Breaking News: Dealing with Post-Infectious Cough

Summary Points:

  • Post-infectious cough is a common condition that can last for weeks after a viral or bacterial infection.
  • While it can be disruptive and troubling, it usually subsides on its own with time.
  • If there are warning signs such as blood in the cough or difficulty swallowing, it’s important to seek medical attention.
  • Post-infectious cough is not contagious, but social stigma surrounding coughing remains.
  • Flu and COVID-19 levels are currently in decline, but it’s important to remember that the viruses are still circulating.
  • A comprehensive and coordinated approach to health emergencies is necessary for better pandemic response in the future.

Dealing with Post-Infectious Cough: What You Need to Know

Many people have been experiencing a lingering cough after recovering from a viral or bacterial infection. This condition, known as post-infectious cough or post-viral cough, affects approximately 25% of individuals. While the acute illness may be over, the cough can persist for three to eight weeks, causing discomfort and disruption in daily life.

Dr. Isaac Bogoch ,an infectious diseases specialist at Toronto General Hospital, explains that post-infectious cough occurs when the airways become more sensitive after an infection. This increased sensitivity leads to a persistent cough that can keep individuals awake at night. However, in most cases, the cough will subside with time.

It’s essential to note that post-infectious cough is a diagnosis of exclusion, meaning other underlying medical conditions that cause cough should be ruled out. If there are warning signs such as blood in the cough, difficulty swallowing, or shortness of breath, it is crucial to seek prompt medical attention instead of waiting for the cough to resolve on its own.

Dr. Bogos reassures that post-infectious cough is not contagious. However, he acknowledges the social stigma surrounding coughing, particularly during the COVID-19 pandemic. While individuals with post-infectious cough are not a threat to others, there is still a lack of understanding, leading to concerns and unease in social situations.

Even before the pandemic, coughing in public was generally frowned upon. However, with the heightened awareness of respiratory infections, people have become more intolerant of coughing. This intolerance stems from the fear of potential COVID-19 transmission. Dr. Bogos emphasizes the need for clearer communication and education to help navigate the social aspects of post-infectious cough.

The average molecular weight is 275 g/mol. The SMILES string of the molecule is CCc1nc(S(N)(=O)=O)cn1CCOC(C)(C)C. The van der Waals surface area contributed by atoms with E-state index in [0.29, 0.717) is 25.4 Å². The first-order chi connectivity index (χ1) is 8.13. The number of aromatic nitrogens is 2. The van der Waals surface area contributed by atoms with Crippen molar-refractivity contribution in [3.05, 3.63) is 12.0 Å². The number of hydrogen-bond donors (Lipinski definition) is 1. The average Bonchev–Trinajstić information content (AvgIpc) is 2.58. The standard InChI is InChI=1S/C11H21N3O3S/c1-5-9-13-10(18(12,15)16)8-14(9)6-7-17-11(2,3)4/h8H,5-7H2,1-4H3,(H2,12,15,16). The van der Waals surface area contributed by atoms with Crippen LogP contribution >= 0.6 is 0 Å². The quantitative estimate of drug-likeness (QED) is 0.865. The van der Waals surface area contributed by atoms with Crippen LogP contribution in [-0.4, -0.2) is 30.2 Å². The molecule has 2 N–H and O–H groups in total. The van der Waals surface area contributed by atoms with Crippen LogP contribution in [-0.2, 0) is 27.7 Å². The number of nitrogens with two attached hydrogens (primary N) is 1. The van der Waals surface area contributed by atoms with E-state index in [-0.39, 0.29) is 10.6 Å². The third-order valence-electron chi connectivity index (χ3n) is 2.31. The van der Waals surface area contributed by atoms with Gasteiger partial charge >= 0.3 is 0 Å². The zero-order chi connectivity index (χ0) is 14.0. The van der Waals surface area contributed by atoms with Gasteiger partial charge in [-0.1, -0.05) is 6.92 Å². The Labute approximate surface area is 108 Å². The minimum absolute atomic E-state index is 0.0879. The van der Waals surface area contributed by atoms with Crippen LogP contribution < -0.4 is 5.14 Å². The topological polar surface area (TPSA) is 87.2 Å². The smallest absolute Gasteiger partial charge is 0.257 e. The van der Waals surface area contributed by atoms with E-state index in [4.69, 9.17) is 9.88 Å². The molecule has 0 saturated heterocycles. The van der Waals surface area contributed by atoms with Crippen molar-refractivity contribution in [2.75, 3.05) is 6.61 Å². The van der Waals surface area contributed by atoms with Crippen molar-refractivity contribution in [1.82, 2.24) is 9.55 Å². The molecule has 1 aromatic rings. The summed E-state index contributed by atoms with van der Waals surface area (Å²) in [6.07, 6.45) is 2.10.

Flu and COVID-19: Levels and Trends

Turning our attention to the current state of respiratory viruses, Dr. Bogos provides an update on flu and COVID-19 levels. The data, sourced from the Centers for Disease Control and Prevention (CDC) in the United States, indicates a decline in various metrics related to COVID-19.

According to Dr. Bogos, wastewater surveillance, hospitalizations, deaths, and the percentage of positive tests are all showing downward trends. While this decline is a positive sign, he stresses the importance of recognizing that COVID-19 is still circulating in the community. Vigilance and adherence to public health measures remain crucial.

Dr. Bogos compares the trajectory of COVID-19 and flu levels to a roller coaster ride. Just like a roller coaster, the number of cases will go up and down. While the current decline is promising, future increases are expected, particularly during the fall and winter seasons. The goal is to minimize the peaks and valleys by maintaining preventive measures and ensuring high vaccination rates.

Collaborative Response to Health Emergencies

In a recent article, Dr. Bogos highlights the importance of a comprehensive and coordinated approach to health emergencies. He suggests that public health efforts should involve all sectors, including transportation and agriculture, to build resilience and effectively respond to epidemics and pandemics.

By taking a broad-scoping approach, countries like Canada can create a more resilient healthcare system that is better equipped to handle future health emergencies. Dr. Bogos argues that a comprehensive strategy can help minimize the impact of epidemics and pandemics on society.

While the focus is currently on COVID-19, it’s essential to learn from this experience and prepare for future health crises. Dr. Bogos’s advocacy for a collaborative and intersectoral approach aims to strengthen the response to the next health emergency.


Post-infectious cough is a common occurrence following a viral or bacterial infection. While the cough can be bothersome, it usually resolves on its own within a few weeks. However, it’s crucial to seek medical attention if there are any warning signs or concerns.

As we navigate the ongoing COVID-19 pandemic, it’s important to remember that both flu and COVID-19 are still present in the community. Despite the current decline in cases, adherence to public health measures and vaccination remain vital.

Furthermore, the pandemic has highlighted the need for a comprehensive and collaborative response to health emergencies. By involving all sectors, countries can build resilience and better prepare for future epidemics and pandemics.

Dr. Bogos’s insights and expertise provide valuable guidance in understanding post-infectious cough and the ongoing challenges in managing respiratory viruses. Stay informed, stay vigilant, and prioritize your health.

Leave a Reply

Your email address will not be published. Required fields are marked *

Discover more from Trending Breaking news

Subscribe now to keep reading and get access to the full archive.

Continue reading